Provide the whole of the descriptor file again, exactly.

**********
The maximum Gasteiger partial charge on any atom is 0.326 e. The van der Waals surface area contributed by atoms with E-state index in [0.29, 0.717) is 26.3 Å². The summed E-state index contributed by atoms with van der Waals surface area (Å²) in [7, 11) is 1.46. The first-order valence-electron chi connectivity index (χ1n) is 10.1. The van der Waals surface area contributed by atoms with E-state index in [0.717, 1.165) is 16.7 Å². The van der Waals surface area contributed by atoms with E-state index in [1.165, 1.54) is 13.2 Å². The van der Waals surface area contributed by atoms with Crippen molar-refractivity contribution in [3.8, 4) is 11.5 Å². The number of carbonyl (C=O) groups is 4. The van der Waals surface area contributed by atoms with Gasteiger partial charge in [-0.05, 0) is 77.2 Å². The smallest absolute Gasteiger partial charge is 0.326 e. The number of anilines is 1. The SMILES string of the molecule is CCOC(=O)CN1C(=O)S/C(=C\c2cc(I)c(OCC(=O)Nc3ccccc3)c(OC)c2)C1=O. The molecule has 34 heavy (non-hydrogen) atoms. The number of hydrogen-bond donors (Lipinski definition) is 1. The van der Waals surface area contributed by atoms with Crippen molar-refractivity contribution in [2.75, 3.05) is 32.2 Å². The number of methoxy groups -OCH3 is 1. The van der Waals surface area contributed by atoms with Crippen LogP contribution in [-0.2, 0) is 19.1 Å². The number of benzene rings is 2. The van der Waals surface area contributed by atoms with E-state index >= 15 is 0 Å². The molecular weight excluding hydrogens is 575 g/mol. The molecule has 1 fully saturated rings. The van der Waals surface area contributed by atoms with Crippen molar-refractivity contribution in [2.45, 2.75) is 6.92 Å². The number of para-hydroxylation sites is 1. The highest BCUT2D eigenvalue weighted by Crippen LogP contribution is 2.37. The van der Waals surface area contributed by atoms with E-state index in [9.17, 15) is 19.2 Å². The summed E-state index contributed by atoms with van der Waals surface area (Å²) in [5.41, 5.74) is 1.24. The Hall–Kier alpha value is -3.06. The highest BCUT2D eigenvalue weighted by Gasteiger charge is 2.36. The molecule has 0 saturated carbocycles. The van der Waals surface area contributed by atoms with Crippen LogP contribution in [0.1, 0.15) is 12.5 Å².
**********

The maximum Gasteiger partial charge on any atom is 0.326 e. The van der Waals surface area contributed by atoms with E-state index in [0.29, 0.717) is 26.3 Å². The summed E-state index contributed by atoms with van der Waals surface area (Å²) in [7, 11) is 1.46. The first-order valence-electron chi connectivity index (χ1n) is 10.1. The van der Waals surface area contributed by atoms with E-state index in [0.717, 1.165) is 16.7 Å². The van der Waals surface area contributed by atoms with E-state index in [1.165, 1.54) is 13.2 Å². The van der Waals surface area contributed by atoms with Crippen molar-refractivity contribution in [3.8, 4) is 11.5 Å². The number of carbonyl (C=O) groups is 4. The van der Waals surface area contributed by atoms with Gasteiger partial charge in [-0.05, 0) is 77.2 Å². The smallest absolute Gasteiger partial charge is 0.326 e. The number of anilines is 1. The SMILES string of the molecule is CCOC(=O)CN1C(=O)S/C(=C\c2cc(I)c(OCC(=O)Nc3ccccc3)c(OC)c2)C1=O. The molecule has 34 heavy (non-hydrogen) atoms. The number of hydrogen-bond donors (Lipinski definition) is 1. The van der Waals surface area contributed by atoms with Crippen molar-refractivity contribution in [2.75, 3.05) is 32.2 Å². The number of methoxy groups -OCH3 is 1. The van der Waals surface area contributed by atoms with Crippen LogP contribution in [-0.2, 0) is 19.1 Å². The number of benzene rings is 2. The van der Waals surface area contributed by atoms with E-state index >= 15 is 0 Å². The molecular weight excluding hydrogens is 575 g/mol. The molecule has 1 fully saturated rings. The van der Waals surface area contributed by atoms with Crippen molar-refractivity contribution in [2.45, 2.75) is 6.92 Å². The number of para-hydroxylation sites is 1. The highest BCUT2D eigenvalue weighted by Crippen LogP contribution is 2.37. The van der Waals surface area contributed by atoms with E-state index in [9.17, 15) is 19.2 Å². The summed E-state index contributed by atoms with van der Waals surface area (Å²) in [5.41, 5.74) is 1.24. The Hall–Kier alpha value is -3.06. The highest BCUT2D eigenvalue weighted by Gasteiger charge is 2.36. The molecule has 0 saturated carbocycles. The van der Waals surface area contributed by atoms with Crippen LogP contribution in [0.1, 0.15) is 12.5 Å².